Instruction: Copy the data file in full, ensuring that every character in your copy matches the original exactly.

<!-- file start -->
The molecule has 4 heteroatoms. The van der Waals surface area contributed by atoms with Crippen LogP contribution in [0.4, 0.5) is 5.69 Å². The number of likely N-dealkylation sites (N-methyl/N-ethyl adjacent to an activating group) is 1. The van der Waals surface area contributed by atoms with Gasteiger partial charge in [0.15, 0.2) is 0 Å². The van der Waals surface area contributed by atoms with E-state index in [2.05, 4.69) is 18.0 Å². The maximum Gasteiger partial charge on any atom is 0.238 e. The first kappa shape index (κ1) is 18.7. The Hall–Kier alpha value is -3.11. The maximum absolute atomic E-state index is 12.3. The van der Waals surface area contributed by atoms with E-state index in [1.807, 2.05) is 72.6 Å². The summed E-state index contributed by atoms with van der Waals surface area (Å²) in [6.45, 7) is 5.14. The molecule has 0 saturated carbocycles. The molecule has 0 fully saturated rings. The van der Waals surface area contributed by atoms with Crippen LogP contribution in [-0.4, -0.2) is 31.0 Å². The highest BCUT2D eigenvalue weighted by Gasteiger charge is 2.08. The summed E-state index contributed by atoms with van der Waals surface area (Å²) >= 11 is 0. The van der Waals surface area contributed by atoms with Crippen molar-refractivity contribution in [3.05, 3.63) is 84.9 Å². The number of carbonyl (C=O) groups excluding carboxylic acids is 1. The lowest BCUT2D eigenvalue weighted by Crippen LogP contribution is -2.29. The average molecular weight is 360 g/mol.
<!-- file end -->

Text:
The molecule has 4 heteroatoms. The van der Waals surface area contributed by atoms with Crippen LogP contribution in [0.4, 0.5) is 5.69 Å². The number of likely N-dealkylation sites (N-methyl/N-ethyl adjacent to an activating group) is 1. The van der Waals surface area contributed by atoms with Gasteiger partial charge in [0.15, 0.2) is 0 Å². The van der Waals surface area contributed by atoms with E-state index in [2.05, 4.69) is 18.0 Å². The maximum Gasteiger partial charge on any atom is 0.238 e. The first kappa shape index (κ1) is 18.7. The Hall–Kier alpha value is -3.11. The maximum absolute atomic E-state index is 12.3. The van der Waals surface area contributed by atoms with E-state index in [1.807, 2.05) is 72.6 Å². The summed E-state index contributed by atoms with van der Waals surface area (Å²) in [6.45, 7) is 5.14. The molecule has 0 saturated carbocycles. The molecule has 0 fully saturated rings. The van der Waals surface area contributed by atoms with Crippen LogP contribution in [-0.4, -0.2) is 31.0 Å². The highest BCUT2D eigenvalue weighted by Gasteiger charge is 2.08. The summed E-state index contributed by atoms with van der Waals surface area (Å²) >= 11 is 0. The van der Waals surface area contributed by atoms with Crippen molar-refractivity contribution in [3.05, 3.63) is 84.9 Å². The number of carbonyl (C=O) groups excluding carboxylic acids is 1. The lowest BCUT2D eigenvalue weighted by Crippen LogP contribution is -2.29. The average molecular weight is 360 g/mol.